B ≅ B2 + 1

we want to construct an isomorphism

B ≅ B7

Here is the proof in Marcelo Fiore's paper:

At each step he either replaces Bn by Bn-1 + Bn+1, or the reverse. The underlined portion shows where this will be done. Over at the n-Café, Stuart Presnell made a beautiful picture of this proof:

He also made a picture of another proof, which is on page 29 of Pierre Ageron's book Logiques, Ensembles, Catégories: Le Point de Vue Constructif:

You can watch a movie of a proof here:

15) Dan Piponi, Arboreal isomorphisms from nuclear pennies, A Neighborhood of Infinity, September 30, 2007. Available at http://blog.sigfpe.com/2007/09/arboreal-isomorphisms-from-nuclear.html.

It was in the ensuing discussion on this blog that George Bell came up with his more efficient proof. For a bit more discussion, see:

16) John Baez, Searching for a video proof of "seven trees in one", n-Category Café, July 16, 2009. Available at http://golem.ph.utexas.edu/category/2009/07/searching_for_a_video_proof_of.html.

Now, on to some older addenda!

My pal Squark pointed out that if we try to compute the generating function for binary trees by making an initial guess for |T|(x), say t, and repeatedly improving this guess via

t → x + t2
the guess will converge to the right answer if t is small - but the process will fail miserably, with t approaching ∞, if and only if the complex number x lies outside the Mandelbrot set!

After an earlier version of this Week appeared on the category theory mailing list, Steve Schanuel posted some corrections. I've tried to correct the text above as much as possible without making it too technical - for example, by citing the important work of Robbie Gates, and distinguishing more clearly between his work on distributive categories and the paper by Fiore and Leinster, which applies to rig categories. I tend to talk about 3 different sorts of ring-like categories in This Week's Finds:

By not distinguishing these, the original version of "week202" made it sound as if Fiore and Leinster had simply redone Gates' work on distributive categories. I hope this is a bit clearer now. Schanuel's remarks are still worth reading for their description of what Gates actually did:
Dear colleagues,

For those who read the most recent long discursion of John Baez, a few of the errors in the section on distributive categories merit correction:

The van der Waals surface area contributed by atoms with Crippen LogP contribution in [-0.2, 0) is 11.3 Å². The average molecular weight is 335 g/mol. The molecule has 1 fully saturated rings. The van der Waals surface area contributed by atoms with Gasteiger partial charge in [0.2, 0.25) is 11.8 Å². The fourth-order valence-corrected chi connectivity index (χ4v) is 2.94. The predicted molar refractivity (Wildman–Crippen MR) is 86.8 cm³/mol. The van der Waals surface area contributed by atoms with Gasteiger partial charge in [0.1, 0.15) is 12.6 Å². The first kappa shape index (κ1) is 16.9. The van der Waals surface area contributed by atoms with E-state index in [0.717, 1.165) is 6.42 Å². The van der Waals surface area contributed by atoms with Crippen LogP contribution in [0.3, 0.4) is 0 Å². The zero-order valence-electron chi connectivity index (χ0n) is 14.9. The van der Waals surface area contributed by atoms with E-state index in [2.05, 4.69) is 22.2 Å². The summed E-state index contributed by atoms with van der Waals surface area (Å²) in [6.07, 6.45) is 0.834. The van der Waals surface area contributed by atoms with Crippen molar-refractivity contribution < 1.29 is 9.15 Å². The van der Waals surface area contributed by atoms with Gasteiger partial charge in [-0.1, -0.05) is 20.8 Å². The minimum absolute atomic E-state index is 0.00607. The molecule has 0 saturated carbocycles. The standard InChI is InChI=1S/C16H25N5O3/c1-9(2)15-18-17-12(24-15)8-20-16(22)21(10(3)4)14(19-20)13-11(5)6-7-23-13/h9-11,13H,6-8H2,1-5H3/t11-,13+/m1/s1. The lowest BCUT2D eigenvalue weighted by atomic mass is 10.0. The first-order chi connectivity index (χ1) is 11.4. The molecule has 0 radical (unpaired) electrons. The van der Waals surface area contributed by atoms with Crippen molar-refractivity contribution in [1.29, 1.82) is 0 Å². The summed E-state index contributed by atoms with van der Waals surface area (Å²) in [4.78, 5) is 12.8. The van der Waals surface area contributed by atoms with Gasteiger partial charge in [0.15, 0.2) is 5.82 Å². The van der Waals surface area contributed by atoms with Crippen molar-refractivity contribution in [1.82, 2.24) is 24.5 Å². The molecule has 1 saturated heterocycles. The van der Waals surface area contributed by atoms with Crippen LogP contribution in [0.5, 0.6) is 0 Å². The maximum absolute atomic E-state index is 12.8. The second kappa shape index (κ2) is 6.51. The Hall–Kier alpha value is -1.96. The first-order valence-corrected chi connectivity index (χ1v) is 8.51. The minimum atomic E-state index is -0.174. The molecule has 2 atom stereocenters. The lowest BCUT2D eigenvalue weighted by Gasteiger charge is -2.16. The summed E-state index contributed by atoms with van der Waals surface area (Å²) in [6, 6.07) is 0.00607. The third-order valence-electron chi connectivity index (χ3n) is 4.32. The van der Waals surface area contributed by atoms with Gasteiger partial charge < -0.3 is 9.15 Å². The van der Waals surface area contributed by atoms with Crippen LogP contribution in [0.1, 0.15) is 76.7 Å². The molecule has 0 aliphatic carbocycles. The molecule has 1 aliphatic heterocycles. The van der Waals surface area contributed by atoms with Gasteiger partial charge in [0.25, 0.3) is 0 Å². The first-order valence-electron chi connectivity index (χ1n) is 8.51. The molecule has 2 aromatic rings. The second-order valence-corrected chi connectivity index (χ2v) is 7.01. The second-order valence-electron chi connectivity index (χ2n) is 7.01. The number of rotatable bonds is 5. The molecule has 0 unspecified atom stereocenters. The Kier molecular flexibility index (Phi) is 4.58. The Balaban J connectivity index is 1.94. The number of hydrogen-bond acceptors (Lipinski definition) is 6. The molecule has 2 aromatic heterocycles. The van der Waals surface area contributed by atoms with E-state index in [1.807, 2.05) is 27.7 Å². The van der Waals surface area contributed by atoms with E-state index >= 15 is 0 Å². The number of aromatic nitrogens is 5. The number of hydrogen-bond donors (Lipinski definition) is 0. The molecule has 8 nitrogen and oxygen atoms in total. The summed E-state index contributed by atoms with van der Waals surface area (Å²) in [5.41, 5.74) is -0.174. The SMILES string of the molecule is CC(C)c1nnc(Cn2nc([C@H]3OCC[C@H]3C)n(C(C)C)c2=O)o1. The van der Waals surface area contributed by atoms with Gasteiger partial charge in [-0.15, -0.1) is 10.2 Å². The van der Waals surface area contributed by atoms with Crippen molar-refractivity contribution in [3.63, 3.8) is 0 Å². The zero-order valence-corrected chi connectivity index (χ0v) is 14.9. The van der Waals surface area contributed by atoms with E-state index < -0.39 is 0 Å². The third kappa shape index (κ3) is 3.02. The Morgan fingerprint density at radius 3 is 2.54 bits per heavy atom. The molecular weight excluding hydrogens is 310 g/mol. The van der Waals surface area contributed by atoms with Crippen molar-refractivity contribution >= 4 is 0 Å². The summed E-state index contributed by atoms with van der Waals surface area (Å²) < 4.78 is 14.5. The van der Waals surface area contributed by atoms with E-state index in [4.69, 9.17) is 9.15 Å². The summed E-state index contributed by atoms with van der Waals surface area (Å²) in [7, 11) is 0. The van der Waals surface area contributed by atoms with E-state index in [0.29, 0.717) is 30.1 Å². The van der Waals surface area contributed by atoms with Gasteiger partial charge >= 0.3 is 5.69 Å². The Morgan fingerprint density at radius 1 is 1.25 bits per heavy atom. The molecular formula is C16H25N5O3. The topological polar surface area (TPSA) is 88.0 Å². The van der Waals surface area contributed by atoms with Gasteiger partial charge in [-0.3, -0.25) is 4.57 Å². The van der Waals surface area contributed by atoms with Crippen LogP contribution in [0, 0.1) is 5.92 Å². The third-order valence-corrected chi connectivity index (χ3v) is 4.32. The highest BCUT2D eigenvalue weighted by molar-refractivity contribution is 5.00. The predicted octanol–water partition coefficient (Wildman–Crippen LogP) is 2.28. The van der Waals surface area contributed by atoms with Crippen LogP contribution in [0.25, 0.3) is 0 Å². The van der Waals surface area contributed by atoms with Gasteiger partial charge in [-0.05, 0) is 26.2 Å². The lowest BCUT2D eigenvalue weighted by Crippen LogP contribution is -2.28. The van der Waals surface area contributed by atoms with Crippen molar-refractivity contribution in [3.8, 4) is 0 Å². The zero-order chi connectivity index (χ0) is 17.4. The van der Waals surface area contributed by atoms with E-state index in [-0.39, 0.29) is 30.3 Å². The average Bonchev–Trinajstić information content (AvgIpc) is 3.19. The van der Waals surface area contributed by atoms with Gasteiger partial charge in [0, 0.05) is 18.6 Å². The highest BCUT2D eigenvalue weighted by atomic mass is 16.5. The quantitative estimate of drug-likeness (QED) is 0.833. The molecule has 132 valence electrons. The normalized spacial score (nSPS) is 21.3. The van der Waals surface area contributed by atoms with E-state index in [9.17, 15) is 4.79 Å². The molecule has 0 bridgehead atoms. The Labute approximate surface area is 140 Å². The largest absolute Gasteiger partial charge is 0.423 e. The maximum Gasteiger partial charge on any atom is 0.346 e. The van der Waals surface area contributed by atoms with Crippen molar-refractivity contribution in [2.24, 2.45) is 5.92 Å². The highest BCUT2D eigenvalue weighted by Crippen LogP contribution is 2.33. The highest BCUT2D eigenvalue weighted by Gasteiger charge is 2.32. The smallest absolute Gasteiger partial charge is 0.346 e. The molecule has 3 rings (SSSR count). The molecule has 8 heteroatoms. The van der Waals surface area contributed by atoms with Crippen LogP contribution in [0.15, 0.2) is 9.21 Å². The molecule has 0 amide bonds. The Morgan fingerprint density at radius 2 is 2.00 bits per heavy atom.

(1) J. B. suggests that Blass published what Lawvere had already worked out. In fact, Lawvere (partly to counteract some incorrect uses of infinite series in analyses of 'data types' in computer science) had worked out the algebra of the rig presented by one generator X and one relation X=1+X2, roughly by the method in (3) below, and conjectured that this rig could be realized as the isomorphism classes in a distributive (even extensive) category, which conjecture Blass then proved (and a bit more) in "Seven Trees...".

(2) The generalization of Blass's theorem to one generator ond one polynomial relation of the 'fixed-point' form X=p(X), where p is a polynomial with natural number coefficients and nonzero constant term is not, as J. B. seems to suggest, due to Fiore and Leinster; it was part of the prize-winning doctoral thesis of Robbie Gates, who (using a calculus of fractions) described explicitly the free distributive category on one object X together with an isomorphism from p(X) to X, proving that this category is extensive and that its rig of isomorphism classes satisfies no further relations, i.e. is the rig R presented by one generator and the one relation above.

(3) If p is as in (2) and of degree at least 2, the algebra of the rig R is made by J. B. to seem mysterious. It is more easily understood in the way the X=2X+1 case was treated in my "Negative Sets..." paper; just show that the Euler and dimension homomorphisms, tensoring with Z and with 2 (the rig true/false) respectively, are jointly injective. In this case the dimension rig has only three elements, which explains why the Euler characteristic captures almost, but not quite, everything.

Greetings to all,
Steve Schanuel

A traveller who refuses to pass over a bridge until he personally tests the soundness of every part of it is not likely to go far; something must be risked, even in mathematics. - Horace Lamb

© 2004 John Baez